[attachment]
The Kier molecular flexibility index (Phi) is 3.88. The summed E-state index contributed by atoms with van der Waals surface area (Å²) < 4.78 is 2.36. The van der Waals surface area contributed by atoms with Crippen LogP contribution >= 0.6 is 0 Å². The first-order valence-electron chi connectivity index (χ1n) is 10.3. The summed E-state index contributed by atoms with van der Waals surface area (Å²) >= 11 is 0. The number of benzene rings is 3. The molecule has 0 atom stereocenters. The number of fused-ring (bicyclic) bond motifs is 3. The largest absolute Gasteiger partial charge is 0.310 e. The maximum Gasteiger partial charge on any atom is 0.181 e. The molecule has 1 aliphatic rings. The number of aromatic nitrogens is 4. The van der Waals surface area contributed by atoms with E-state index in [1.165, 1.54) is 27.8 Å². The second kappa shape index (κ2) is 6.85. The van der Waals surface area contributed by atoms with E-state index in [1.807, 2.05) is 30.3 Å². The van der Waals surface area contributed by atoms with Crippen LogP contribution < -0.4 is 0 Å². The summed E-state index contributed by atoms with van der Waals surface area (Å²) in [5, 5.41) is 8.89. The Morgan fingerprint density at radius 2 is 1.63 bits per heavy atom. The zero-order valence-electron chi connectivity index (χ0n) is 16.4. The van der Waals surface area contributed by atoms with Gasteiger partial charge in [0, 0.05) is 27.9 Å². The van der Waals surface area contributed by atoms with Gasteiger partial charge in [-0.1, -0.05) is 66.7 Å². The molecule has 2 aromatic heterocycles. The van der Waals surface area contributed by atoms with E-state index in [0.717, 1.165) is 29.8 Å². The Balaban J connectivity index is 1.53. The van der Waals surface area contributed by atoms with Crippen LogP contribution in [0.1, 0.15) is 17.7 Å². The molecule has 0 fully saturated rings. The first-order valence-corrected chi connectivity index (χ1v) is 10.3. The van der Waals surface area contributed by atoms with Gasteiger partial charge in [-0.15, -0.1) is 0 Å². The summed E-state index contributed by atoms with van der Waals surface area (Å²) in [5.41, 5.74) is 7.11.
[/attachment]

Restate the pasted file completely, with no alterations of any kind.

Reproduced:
The Kier molecular flexibility index (Phi) is 3.88. The summed E-state index contributed by atoms with van der Waals surface area (Å²) < 4.78 is 2.36. The van der Waals surface area contributed by atoms with Crippen LogP contribution >= 0.6 is 0 Å². The first-order valence-electron chi connectivity index (χ1n) is 10.3. The summed E-state index contributed by atoms with van der Waals surface area (Å²) >= 11 is 0. The number of benzene rings is 3. The molecule has 0 atom stereocenters. The number of fused-ring (bicyclic) bond motifs is 3. The largest absolute Gasteiger partial charge is 0.310 e. The maximum Gasteiger partial charge on any atom is 0.181 e. The molecule has 1 aliphatic rings. The number of aromatic nitrogens is 4. The van der Waals surface area contributed by atoms with E-state index in [1.165, 1.54) is 27.8 Å². The second kappa shape index (κ2) is 6.85. The van der Waals surface area contributed by atoms with E-state index in [1.807, 2.05) is 30.3 Å². The van der Waals surface area contributed by atoms with Crippen LogP contribution < -0.4 is 0 Å². The summed E-state index contributed by atoms with van der Waals surface area (Å²) in [5, 5.41) is 8.89. The Morgan fingerprint density at radius 2 is 1.63 bits per heavy atom. The zero-order valence-electron chi connectivity index (χ0n) is 16.4. The van der Waals surface area contributed by atoms with Gasteiger partial charge in [0, 0.05) is 27.9 Å². The van der Waals surface area contributed by atoms with Gasteiger partial charge in [-0.1, -0.05) is 66.7 Å². The molecule has 2 aromatic heterocycles. The van der Waals surface area contributed by atoms with E-state index in [0.717, 1.165) is 29.8 Å². The Balaban J connectivity index is 1.53. The van der Waals surface area contributed by atoms with Crippen LogP contribution in [0.1, 0.15) is 17.7 Å². The molecule has 0 fully saturated rings. The first-order valence-corrected chi connectivity index (χ1v) is 10.3. The van der Waals surface area contributed by atoms with Gasteiger partial charge in [-0.15, -0.1) is 0 Å². The summed E-state index contributed by atoms with van der Waals surface area (Å²) in [5.41, 5.74) is 7.11.